#Clinical_case_answer #9



#Clinical_case_answer  #9

1⃣ Differential diagnosis:

1) Areterial embolus
2) Arterial thrombosis
3) Gout
4) Compartment syndrome
5) Deep vein thrombosis

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πŸ”΄ Discussion:

The acute onset of pain associated with loss of pulse in lower extremity is charasteristic for Arterial embolism. AF predisposes the patient to Arterial embolism

πŸ“Œ Risk factors for arterial embolism πŸ‘‡

1) Post myocardial infarction
2) Atrial fibrillation
3) Endocarditis
4) Arterial trauma
5) Aortic dissection
6) Iatrogenic injury


2⃣ Initial management:

1) Check CBC, LDH, CPK

2) Comprehensive metabolic panel

3) PT, PTT, INR

4) Type and crossmatch

6) 12 lead ECG

7) Chest-X ray

♦️ Test results:

Blood work πŸ‘‰ unremarkable other than INR=1.4
CPK πŸ‘‰ normal
ECG πŸ‘‰ Atrial fibrillation
CXR πŸ‘‰ unremarkable

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3⃣ Further management:

1) Systemic heparinization:
Heparin 5000u IV stat then 10u/kg/hour infusion (drip)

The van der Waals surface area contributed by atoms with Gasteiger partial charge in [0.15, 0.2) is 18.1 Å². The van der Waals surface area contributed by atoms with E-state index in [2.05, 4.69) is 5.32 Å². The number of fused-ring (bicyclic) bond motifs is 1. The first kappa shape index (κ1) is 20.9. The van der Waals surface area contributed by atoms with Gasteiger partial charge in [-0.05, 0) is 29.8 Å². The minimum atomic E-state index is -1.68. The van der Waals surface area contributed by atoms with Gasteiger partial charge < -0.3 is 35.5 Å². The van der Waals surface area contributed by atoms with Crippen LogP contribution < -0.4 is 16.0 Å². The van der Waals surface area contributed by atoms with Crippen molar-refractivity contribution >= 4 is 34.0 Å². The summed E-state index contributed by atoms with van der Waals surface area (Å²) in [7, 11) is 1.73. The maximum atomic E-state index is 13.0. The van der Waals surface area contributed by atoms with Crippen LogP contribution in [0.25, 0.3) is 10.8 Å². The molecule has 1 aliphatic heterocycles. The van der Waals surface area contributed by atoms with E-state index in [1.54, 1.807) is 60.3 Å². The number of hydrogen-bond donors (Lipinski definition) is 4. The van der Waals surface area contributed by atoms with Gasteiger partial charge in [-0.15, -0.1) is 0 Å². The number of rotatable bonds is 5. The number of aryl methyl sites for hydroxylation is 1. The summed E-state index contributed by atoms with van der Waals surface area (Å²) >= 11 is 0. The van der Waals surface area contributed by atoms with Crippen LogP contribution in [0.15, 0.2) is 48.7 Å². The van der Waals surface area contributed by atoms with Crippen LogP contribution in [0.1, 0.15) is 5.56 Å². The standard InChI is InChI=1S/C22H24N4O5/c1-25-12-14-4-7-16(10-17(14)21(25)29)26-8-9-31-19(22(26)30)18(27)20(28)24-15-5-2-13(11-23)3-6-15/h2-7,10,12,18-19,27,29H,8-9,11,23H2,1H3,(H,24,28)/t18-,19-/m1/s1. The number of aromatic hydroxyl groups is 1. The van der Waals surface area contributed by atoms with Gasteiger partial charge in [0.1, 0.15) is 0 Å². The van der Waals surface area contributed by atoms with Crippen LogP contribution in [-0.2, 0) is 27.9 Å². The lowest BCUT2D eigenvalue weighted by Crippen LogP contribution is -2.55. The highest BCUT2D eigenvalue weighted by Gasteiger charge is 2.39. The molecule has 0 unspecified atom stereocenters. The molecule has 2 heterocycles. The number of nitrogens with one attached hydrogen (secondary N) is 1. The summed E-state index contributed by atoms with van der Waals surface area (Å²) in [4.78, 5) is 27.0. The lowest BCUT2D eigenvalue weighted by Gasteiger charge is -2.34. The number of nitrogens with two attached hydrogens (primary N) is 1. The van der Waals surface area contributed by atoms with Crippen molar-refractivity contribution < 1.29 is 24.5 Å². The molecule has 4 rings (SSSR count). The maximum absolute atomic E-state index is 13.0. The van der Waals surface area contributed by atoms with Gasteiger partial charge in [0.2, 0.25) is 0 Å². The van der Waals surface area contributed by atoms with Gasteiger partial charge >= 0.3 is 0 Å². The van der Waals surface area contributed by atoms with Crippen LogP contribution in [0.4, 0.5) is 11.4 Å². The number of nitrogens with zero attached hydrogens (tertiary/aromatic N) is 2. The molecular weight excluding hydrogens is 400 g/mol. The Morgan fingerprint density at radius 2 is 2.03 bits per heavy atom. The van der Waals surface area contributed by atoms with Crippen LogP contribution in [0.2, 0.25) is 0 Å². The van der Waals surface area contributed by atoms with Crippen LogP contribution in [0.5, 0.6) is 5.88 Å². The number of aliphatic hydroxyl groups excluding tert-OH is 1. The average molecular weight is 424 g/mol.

2) Angiography

3) Emergent Surgical embolectomy in stablished diagnosis

4) Follow up πŸ‘‰ Systemic anticoagulation after recovery and beta blocker for rate control in AF setting (Cardiologist vist)

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✅ Final diagnosis:

#Arterial_embolism

πŸ‘‰ https://t.me/medicalbookcenter
πŸ‘‰ https://t.me/medicalbookcenter

Monday, February 8, 2021

You Should Must Know About πŸ’Š Drug Interactions and Side Effects Of Imipramine πŸ’Š



Imipramine oral tablet is used to treat symptoms of depression. It’s also used as a part of treatment for enuresis (bed-wetting) in children.

Drug Interactions:

Concomitant use of tricyclic antidepressants with drugs that can inhibit cytochrome P450 2D6 may require lower doses than usually prescribed for either the tricyclic antidepressant or the other drug. Furthermore, whenever one of these other drugs is withdrawn from co-therapy, an increased dose of tricyclic antidepressant may be required. It is desirable to monitor TCA plasma levels whenever a TCA is going to be coadministered with another drug known to be an inhibitor of P450 2D6.